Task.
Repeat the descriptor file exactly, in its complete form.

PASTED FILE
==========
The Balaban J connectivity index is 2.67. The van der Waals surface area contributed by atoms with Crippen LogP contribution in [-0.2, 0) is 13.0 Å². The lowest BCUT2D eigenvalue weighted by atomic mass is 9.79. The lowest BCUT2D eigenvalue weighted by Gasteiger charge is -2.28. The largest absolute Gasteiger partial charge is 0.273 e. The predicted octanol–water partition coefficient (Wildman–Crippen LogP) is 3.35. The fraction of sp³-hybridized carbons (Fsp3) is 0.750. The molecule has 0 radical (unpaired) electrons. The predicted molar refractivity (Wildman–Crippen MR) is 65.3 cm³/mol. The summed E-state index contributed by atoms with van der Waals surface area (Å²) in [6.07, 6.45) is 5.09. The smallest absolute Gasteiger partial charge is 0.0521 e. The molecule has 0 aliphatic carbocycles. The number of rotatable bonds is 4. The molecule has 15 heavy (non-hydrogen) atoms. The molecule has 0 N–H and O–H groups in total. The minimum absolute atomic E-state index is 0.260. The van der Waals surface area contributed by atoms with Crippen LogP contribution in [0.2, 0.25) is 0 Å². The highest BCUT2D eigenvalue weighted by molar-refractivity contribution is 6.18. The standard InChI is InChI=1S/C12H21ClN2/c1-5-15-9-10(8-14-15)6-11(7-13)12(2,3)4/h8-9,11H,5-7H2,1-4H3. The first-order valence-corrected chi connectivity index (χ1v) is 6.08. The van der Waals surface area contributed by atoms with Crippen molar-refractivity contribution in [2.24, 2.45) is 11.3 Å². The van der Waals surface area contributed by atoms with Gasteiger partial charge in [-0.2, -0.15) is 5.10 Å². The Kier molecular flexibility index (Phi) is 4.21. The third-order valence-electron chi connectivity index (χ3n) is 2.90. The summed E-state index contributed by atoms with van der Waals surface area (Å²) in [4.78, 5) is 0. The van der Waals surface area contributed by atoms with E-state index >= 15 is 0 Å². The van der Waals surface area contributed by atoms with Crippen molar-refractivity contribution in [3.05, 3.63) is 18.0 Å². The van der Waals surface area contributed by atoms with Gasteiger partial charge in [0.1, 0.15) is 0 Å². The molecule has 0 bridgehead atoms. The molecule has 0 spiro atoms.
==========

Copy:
The Balaban J connectivity index is 2.67. The van der Waals surface area contributed by atoms with Crippen LogP contribution in [-0.2, 0) is 13.0 Å². The lowest BCUT2D eigenvalue weighted by atomic mass is 9.79. The lowest BCUT2D eigenvalue weighted by Gasteiger charge is -2.28. The largest absolute Gasteiger partial charge is 0.273 e. The predicted octanol–water partition coefficient (Wildman–Crippen LogP) is 3.35. The fraction of sp³-hybridized carbons (Fsp3) is 0.750. The molecule has 0 radical (unpaired) electrons. The predicted molar refractivity (Wildman–Crippen MR) is 65.3 cm³/mol. The summed E-state index contributed by atoms with van der Waals surface area (Å²) in [6.07, 6.45) is 5.09. The smallest absolute Gasteiger partial charge is 0.0521 e. The molecule has 0 aliphatic carbocycles. The number of rotatable bonds is 4. The molecule has 15 heavy (non-hydrogen) atoms. The molecule has 0 N–H and O–H groups in total. The minimum absolute atomic E-state index is 0.260. The van der Waals surface area contributed by atoms with Crippen LogP contribution in [0.2, 0.25) is 0 Å². The highest BCUT2D eigenvalue weighted by molar-refractivity contribution is 6.18. The standard InChI is InChI=1S/C12H21ClN2/c1-5-15-9-10(8-14-15)6-11(7-13)12(2,3)4/h8-9,11H,5-7H2,1-4H3. The first-order valence-corrected chi connectivity index (χ1v) is 6.08. The van der Waals surface area contributed by atoms with Crippen molar-refractivity contribution in [2.24, 2.45) is 11.3 Å². The van der Waals surface area contributed by atoms with Gasteiger partial charge in [-0.2, -0.15) is 5.10 Å². The Kier molecular flexibility index (Phi) is 4.21. The third-order valence-electron chi connectivity index (χ3n) is 2.90. The summed E-state index contributed by atoms with van der Waals surface area (Å²) in [4.78, 5) is 0. The van der Waals surface area contributed by atoms with E-state index >= 15 is 0 Å². The van der Waals surface area contributed by atoms with Crippen molar-refractivity contribution in [3.05, 3.63) is 18.0 Å². The van der Waals surface area contributed by atoms with Gasteiger partial charge in [0.1, 0.15) is 0 Å². The molecule has 0 bridgehead atoms. The molecule has 0 spiro atoms.